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Peds Ch18 CCC 105

Peds Exam Ch 18 CCC PN105

QuestionAnswer
What age is the preschool child age 3-5
preschool period is marked by slowing of growth process and mastery and refinement of motor, social, and cognitive abilities
Major tasks of the preschool child Preparation to enter school; Development of cooperative play; Control of body functions; Acceptance of separation; Increase in communication skills, memory, and attention span
Weight __________ from age 1 to age 5 doubles
Marked physical characteristics of preschool children are taller growth and loss of toddler chubbiness; good muscle control and more adept at familiar skills
visual acuity at age 3 20/40
visual acuity at age 4 20/30
age that hand preference develops and primary teeth have erupted age 3
normal pulse rate for preschooler 90-110
average rate of respirations for preschooler 20
average BP of preschooler 85-90/60
Piaget preschool phase preoperational phase
Erickson preschool phase initiative vs. guilt
Kohlberg preschool phase beginning of moral development
Parts of preoperational phase preconceptual, intuitive
Preconceptual stage (ages 2-4) increased development of language and symbolic functioning, including symbolic functioning, egocentrism, animism, and artificialism
symbolic functioning creation of mental image for something that is not there (ex., pretending empty box is a fort)
egocentrism difficulty seeing any point of view other than own
animism tendency to attribute life to inanimate object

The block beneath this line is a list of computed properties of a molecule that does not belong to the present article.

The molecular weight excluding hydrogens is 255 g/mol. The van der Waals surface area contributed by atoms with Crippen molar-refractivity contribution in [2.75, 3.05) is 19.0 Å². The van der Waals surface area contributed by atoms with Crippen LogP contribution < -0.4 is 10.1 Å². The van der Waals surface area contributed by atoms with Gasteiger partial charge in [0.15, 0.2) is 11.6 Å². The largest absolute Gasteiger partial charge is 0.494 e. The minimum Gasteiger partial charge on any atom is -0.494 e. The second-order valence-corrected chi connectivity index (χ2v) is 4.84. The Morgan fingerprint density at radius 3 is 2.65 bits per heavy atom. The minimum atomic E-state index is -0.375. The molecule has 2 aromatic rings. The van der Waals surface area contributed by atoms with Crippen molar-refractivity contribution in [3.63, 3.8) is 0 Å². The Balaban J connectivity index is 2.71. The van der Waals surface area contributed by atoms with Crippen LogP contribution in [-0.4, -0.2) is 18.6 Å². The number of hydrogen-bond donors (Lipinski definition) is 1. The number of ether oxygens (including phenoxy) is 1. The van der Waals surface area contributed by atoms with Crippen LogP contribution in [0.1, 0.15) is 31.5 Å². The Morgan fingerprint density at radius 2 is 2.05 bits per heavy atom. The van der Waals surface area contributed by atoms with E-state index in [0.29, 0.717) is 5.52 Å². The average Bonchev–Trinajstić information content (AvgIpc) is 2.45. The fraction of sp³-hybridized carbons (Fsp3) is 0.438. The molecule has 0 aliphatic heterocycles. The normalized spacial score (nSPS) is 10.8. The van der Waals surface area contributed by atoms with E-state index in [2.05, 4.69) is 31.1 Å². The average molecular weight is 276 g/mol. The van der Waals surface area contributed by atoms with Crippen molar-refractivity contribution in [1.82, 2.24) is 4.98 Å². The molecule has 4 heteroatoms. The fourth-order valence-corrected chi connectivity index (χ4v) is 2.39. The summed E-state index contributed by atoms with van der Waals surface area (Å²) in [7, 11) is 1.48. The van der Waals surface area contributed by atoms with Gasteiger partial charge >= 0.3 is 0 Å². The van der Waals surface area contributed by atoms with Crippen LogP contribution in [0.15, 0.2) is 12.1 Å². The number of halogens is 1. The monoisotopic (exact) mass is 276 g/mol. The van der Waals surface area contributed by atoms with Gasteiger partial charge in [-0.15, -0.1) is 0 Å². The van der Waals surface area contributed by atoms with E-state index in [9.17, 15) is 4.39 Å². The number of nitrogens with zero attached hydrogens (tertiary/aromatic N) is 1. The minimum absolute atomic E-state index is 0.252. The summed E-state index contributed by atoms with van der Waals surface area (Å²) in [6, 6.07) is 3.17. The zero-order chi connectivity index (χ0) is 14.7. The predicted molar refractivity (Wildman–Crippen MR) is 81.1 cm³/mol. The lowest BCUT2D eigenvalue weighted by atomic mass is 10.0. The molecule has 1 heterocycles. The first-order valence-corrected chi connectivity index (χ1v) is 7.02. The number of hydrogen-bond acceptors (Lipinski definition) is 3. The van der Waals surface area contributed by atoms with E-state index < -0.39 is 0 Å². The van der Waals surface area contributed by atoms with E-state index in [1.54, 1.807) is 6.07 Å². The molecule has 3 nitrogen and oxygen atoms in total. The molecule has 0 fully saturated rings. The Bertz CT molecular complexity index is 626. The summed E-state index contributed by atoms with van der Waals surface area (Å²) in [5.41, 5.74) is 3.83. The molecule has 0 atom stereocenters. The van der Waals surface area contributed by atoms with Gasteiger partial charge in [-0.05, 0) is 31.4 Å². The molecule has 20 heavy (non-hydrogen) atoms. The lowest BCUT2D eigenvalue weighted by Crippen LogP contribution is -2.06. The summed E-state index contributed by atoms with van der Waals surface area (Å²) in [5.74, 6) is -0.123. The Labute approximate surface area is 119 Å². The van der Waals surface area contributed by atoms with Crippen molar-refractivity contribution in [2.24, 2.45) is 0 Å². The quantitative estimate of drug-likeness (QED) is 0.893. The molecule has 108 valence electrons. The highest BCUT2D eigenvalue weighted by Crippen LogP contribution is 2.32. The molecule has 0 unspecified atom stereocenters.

artificialism world and everything in it is created by people
Inutitive stage (ages 4-7) prelogical thinking; experience and logic are based on outside appearance; includes centering
centering tendency to concentrate on a single outstanding characteristic of an object while excluding its other features (ex., not eating broccoli because it is green)
effects of cultural practices on preschooler influence development of sense of initiative
who models and influences languange developement parents and older siblings
cause of delays or problems in language development physiological, psychological, or environmental stressors
number of words in preschoolers sentence equals child's age
by age 2.5 can verbalize possessiveness
by age 4 can verbalize past tense
by age 5 can verbalize future tense
development of language includes understanding of language and the expressing of oneself
difficulty in language expression can result in tantrums and acting-out behaviors
play activities in preschoolers increase in complexity
play development, age 2-3 imitation of parents (shaving, vacuuming, etc)
play development, age 4 broader play themes, like trip to zoo or store
play development, age 5 demonstration of imaginary abilities, like flying to moon
role of play in preschooler enables experience of multiple roles and emotional outlets
best approach to communication with preschooler; can distract from pain and establish trust appealing to magical thinking
how to preschoolers learn about religious beliefs and practices observation in the home; abstract concepts are not yet understood
observation of religious practices in hospital can help child deal with stressors
to guide parents in sexual education of preschooler... Assess knoweldge base of child and information requested; Be honest and accurate in information given at child's level; Use correct terminology; Provide education at time questioned; Understand curiousity starts as inquiry to anatomical differences